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Question from Adam: I’m 31 years old and have questions about what to do with an inheritance. My grandmother passed away in 2015, leaving me with an inheritance of between $100,000 and $150,000 (once the estate closes). I’ve been diligently saving for the past five years and have pretty much maxed out my TFSA as well as making regular contributions to my RRSP to the point where I’ve just about reached my sole goal of reaching the $25,000 limit for the first-time home buyers loan. At the moment, all of my investments are in Tangerine Mutual Funds and I’ve got a chunk of cash in a high-interest savings account for an “emergency fund.“

What on earth do I do with an inheritance? How do I allocate my assets to make sure that I’m taking advantage of the tax advantages offered by registered accounts? Is it time to graduate from Tangerine Mutual Funds to something more … sophisticated?


Ms. Simmons works with young people to help them navigate the new economic climate with personal finance, ethical investing and small business advice.

Shannon Lee Simmons is a financial planner and founder of The New School of Finance in Toronto.

The answer: When people receive large chunks of money, such as gifts or inheritances, there is no one-size-fits-all solution. It’s all about you and your goals.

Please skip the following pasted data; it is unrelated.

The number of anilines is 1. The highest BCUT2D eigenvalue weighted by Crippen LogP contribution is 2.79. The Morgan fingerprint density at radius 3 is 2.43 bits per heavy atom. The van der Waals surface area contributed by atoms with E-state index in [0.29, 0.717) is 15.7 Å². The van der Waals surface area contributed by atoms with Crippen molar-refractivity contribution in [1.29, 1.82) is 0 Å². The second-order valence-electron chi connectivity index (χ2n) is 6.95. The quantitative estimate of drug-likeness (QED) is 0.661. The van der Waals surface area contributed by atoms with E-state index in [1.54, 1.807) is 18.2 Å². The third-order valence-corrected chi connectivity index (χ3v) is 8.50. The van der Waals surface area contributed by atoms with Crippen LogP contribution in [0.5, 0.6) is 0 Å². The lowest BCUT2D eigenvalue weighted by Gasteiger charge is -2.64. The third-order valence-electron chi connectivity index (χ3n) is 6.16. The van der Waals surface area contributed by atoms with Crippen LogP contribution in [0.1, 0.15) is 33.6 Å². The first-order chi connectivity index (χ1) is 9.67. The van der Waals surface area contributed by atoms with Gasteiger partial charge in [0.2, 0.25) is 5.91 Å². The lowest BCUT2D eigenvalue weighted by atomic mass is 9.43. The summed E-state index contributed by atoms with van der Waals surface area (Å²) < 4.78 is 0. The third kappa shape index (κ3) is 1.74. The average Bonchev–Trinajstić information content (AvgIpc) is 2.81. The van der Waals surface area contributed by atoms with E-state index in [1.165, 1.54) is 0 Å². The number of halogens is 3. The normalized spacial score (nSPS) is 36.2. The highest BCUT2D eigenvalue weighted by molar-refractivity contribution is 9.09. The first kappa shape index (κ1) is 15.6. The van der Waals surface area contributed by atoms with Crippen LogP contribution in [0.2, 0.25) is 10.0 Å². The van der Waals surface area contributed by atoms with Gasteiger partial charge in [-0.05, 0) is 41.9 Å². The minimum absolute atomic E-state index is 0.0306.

You mentioned that buying a property is something you’d like to do one day. If you’ve got your tax-free savings account (TFSA) maxed out (assuming $52,000), $25,000 in your registered retirement savings plan (RRSP) and a $150,000 inheritance, you might have enough for a sizable down payment on a home, condo or rental property.

Option one: If you want to buy property, consider these four steps

1. Ensure you can afford it

Without knowing your household income or other obligations, it’s hard for me to guess what mortgage you could comfortably afford on a primary residence or on a rental property that breaks even. However, with more than $200,000 under your belt, you would have some options.

2. Decide if you’re purchasing a rental property or primary residence

You can’t use the first-time home buyers plan if you want to purchase a rental property. If you did want to purchase a rental property, you still have a sizable amount outside of the $25,000 in the RRSP, but just keep that in mind when number crunching.

3. Don’t invest it

If your plan is to purchase a property in the next one to two years, the funds for that shouldn’t be invested since your time horizon is too short. When investing, the longer your time horizon, the more ups and downs, or market volatility, you can handle. On the other hand, the shorter your time horizon, the less market volatility you can handle. You can read more about that here.

4. Keep the money safe

Put the money in a high-interest savings account that is liquid and easy to access as you start your property search. If you can find it, aim for a 2-per-cent annual interest rate – at least this way your nest egg is keeping pace with inflation.

Option two: If you don’t want to purchase a property in the next few years, read the points below.

1. Get clear on your investment time horizon